LEXINGTON, Ky. (BP)–This year Martin Luther King Jr. Day provided a significant moment for me as a dad. As I threw baseball with three of my four sons, I stopped for a moment to consider with amazement the scene before me. There stood three boys, two white and one black, and they all with equal rights share my last name.
I have often thought like Brad Paisley, “If I could write a letter to me and send it back in time to myself at 17….” If possible, the first thing I would do is rebuke every bit of the residue of racism that was alive in my life at that time.
I grew up in the rural south and as a teenager racism was still very much ingrained in my culture. It was subtle, selective and for the most part behind the scenes. However, when it reared its head it often directed its venom at two things that I now value most in life: family and missions. It was a racism that allowed us to distinguish between those we claimed to love and pray for in Africa and those we neglected in our neighborhoods.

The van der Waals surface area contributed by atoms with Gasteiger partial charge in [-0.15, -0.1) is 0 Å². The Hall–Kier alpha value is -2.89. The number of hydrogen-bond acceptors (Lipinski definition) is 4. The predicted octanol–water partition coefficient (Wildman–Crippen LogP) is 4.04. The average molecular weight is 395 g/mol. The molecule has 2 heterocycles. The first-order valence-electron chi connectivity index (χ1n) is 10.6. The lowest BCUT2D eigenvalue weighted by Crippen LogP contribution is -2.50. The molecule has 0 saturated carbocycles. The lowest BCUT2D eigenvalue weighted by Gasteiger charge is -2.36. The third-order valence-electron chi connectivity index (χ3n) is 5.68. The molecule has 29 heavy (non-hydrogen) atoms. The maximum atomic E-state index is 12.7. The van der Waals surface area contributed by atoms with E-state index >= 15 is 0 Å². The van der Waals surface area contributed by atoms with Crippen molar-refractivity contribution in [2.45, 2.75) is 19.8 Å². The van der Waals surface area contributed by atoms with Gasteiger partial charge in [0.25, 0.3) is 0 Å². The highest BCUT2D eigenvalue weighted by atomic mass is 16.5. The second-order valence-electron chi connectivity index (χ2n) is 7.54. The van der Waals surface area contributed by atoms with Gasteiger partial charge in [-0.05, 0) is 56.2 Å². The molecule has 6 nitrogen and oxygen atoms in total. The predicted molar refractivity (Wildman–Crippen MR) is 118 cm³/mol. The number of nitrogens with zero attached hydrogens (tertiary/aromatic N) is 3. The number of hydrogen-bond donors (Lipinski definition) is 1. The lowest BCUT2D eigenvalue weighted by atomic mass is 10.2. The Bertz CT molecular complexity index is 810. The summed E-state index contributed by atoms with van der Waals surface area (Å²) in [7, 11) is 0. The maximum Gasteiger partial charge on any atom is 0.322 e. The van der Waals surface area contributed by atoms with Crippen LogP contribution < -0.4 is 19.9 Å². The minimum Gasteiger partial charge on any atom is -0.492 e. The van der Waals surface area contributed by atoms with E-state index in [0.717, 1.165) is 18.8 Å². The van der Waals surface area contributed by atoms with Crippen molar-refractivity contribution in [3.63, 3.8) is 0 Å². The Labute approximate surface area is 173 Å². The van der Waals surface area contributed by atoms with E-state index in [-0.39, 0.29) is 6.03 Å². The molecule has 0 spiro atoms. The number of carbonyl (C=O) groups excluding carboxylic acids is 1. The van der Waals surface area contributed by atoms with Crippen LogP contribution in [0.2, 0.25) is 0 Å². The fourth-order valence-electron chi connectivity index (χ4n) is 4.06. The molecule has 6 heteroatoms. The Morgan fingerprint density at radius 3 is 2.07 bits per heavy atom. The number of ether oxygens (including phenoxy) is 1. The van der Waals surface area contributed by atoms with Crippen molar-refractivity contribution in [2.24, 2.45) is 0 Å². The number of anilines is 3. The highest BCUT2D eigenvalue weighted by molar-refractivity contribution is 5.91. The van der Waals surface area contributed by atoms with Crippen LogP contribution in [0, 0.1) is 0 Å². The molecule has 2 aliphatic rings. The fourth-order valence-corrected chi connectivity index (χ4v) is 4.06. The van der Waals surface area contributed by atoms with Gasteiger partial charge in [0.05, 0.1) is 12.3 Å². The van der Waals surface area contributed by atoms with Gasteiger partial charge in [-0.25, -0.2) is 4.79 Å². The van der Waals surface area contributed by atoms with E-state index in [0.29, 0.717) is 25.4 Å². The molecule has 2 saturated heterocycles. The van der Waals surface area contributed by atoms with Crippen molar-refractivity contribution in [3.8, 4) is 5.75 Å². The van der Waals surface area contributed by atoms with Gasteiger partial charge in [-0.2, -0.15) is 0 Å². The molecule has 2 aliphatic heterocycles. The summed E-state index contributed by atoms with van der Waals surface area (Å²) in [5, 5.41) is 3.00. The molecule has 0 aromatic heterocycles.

It breaks my heart to say that “the way I was raised” often trumped the Gospel on certain issues of race. I’m very proud of where I am from, but this is one root I’ve had to dig up, burn and destroy. In doing so, I’ve realized that racism isn’t just cultural — it is satanic.
As I watched my oldest son teach his little brother the right way to hold his glove when fielding a ground ball it brought me to tears. I immediately thanked God that I was literally seeing the sin of their father pass over them. I praised Him for the way my family is a repudiation of the anti-Jesus prejudices I once subtly embraced.
The truth is, at 17, I already had a letter that had been written to me. I held it in my lap every Sunday morning. I just wasn’t really paying much attention to it. If I had, maybe I would have repented of my sin of racism, understanding that, “He made from one man every nation of mankind to live on all the face of the earth having determined their allotted periods and the boundaries of their dwelling places” (Acts 17:26).
Jeremy R. Haskins is associate pastor of Ashland Avenue Baptist Church in Lexington, Ky.